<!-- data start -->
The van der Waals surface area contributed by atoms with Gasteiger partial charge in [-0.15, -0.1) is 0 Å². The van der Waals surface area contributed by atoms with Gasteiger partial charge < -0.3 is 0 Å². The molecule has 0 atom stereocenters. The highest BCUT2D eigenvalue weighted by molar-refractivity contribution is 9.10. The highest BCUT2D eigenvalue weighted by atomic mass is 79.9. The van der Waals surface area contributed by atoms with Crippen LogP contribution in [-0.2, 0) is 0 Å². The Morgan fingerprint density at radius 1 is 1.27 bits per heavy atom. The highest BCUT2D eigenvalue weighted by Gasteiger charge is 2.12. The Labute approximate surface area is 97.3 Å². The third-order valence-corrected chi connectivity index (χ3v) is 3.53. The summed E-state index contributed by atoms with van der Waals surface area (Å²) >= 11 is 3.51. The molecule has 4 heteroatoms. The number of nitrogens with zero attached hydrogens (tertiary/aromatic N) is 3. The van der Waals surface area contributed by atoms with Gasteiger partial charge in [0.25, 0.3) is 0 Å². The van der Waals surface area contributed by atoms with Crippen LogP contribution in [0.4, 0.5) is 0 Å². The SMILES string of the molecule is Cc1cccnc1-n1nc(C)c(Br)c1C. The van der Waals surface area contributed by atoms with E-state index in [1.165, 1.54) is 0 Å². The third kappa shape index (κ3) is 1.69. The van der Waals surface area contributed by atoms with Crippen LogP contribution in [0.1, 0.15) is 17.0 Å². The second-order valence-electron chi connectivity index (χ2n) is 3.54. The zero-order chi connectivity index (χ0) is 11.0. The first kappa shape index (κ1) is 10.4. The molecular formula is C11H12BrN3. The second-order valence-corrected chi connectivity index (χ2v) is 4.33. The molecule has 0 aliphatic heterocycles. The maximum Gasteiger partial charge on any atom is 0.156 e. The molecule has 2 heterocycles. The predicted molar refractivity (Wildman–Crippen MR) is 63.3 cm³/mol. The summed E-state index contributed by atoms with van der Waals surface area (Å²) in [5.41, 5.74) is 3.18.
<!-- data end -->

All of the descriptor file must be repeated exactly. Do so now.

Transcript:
The van der Waals surface area contributed by atoms with Gasteiger partial charge in [-0.15, -0.1) is 0 Å². The van der Waals surface area contributed by atoms with Gasteiger partial charge < -0.3 is 0 Å². The molecule has 0 atom stereocenters. The highest BCUT2D eigenvalue weighted by molar-refractivity contribution is 9.10. The highest BCUT2D eigenvalue weighted by atomic mass is 79.9. The van der Waals surface area contributed by atoms with Crippen LogP contribution in [-0.2, 0) is 0 Å². The Morgan fingerprint density at radius 1 is 1.27 bits per heavy atom. The highest BCUT2D eigenvalue weighted by Gasteiger charge is 2.12. The Labute approximate surface area is 97.3 Å². The third-order valence-corrected chi connectivity index (χ3v) is 3.53. The summed E-state index contributed by atoms with van der Waals surface area (Å²) >= 11 is 3.51. The molecule has 4 heteroatoms. The number of nitrogens with zero attached hydrogens (tertiary/aromatic N) is 3. The van der Waals surface area contributed by atoms with Gasteiger partial charge in [0.25, 0.3) is 0 Å². The van der Waals surface area contributed by atoms with Crippen LogP contribution in [0.4, 0.5) is 0 Å². The SMILES string of the molecule is Cc1cccnc1-n1nc(C)c(Br)c1C. The van der Waals surface area contributed by atoms with E-state index in [1.165, 1.54) is 0 Å². The third kappa shape index (κ3) is 1.69. The van der Waals surface area contributed by atoms with Crippen LogP contribution in [0.1, 0.15) is 17.0 Å². The second-order valence-electron chi connectivity index (χ2n) is 3.54. The zero-order chi connectivity index (χ0) is 11.0. The first kappa shape index (κ1) is 10.4. The molecular formula is C11H12BrN3. The second-order valence-corrected chi connectivity index (χ2v) is 4.33. The molecule has 0 aliphatic heterocycles. The maximum Gasteiger partial charge on any atom is 0.156 e. The molecule has 2 heterocycles. The predicted molar refractivity (Wildman–Crippen MR) is 63.3 cm³/mol. The summed E-state index contributed by atoms with van der Waals surface area (Å²) in [5.41, 5.74) is 3.18.